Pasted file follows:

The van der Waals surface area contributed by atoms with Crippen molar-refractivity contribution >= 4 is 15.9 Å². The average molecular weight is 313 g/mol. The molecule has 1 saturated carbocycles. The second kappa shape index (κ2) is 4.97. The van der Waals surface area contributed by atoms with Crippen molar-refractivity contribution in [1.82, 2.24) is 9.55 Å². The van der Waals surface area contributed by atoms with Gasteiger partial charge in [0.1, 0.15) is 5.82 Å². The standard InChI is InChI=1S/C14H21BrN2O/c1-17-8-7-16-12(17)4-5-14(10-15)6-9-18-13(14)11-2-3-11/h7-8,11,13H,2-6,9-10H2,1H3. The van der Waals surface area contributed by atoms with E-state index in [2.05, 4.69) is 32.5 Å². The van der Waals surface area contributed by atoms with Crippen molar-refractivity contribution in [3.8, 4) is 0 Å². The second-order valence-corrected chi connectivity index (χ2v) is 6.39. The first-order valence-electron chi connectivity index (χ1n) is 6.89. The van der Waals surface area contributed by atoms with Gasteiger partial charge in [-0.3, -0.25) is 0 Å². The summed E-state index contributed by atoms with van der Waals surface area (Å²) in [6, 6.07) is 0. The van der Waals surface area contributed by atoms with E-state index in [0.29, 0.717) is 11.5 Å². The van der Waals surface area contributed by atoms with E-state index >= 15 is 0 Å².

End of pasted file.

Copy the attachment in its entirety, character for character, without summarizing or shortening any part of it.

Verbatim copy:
The van der Waals surface area contributed by atoms with Crippen molar-refractivity contribution >= 4 is 15.9 Å². The average molecular weight is 313 g/mol. The molecule has 1 saturated carbocycles. The second kappa shape index (κ2) is 4.97. The van der Waals surface area contributed by atoms with Crippen molar-refractivity contribution in [1.82, 2.24) is 9.55 Å². The van der Waals surface area contributed by atoms with Gasteiger partial charge in [0.1, 0.15) is 5.82 Å². The standard InChI is InChI=1S/C14H21BrN2O/c1-17-8-7-16-12(17)4-5-14(10-15)6-9-18-13(14)11-2-3-11/h7-8,11,13H,2-6,9-10H2,1H3. The van der Waals surface area contributed by atoms with E-state index in [2.05, 4.69) is 32.5 Å². The van der Waals surface area contributed by atoms with Crippen molar-refractivity contribution in [3.8, 4) is 0 Å². The second-order valence-corrected chi connectivity index (χ2v) is 6.39. The first-order valence-electron chi connectivity index (χ1n) is 6.89. The van der Waals surface area contributed by atoms with Gasteiger partial charge in [-0.3, -0.25) is 0 Å². The summed E-state index contributed by atoms with van der Waals surface area (Å²) in [6, 6.07) is 0. The van der Waals surface area contributed by atoms with E-state index in [0.29, 0.717) is 11.5 Å². The van der Waals surface area contributed by atoms with E-state index >= 15 is 0 Å².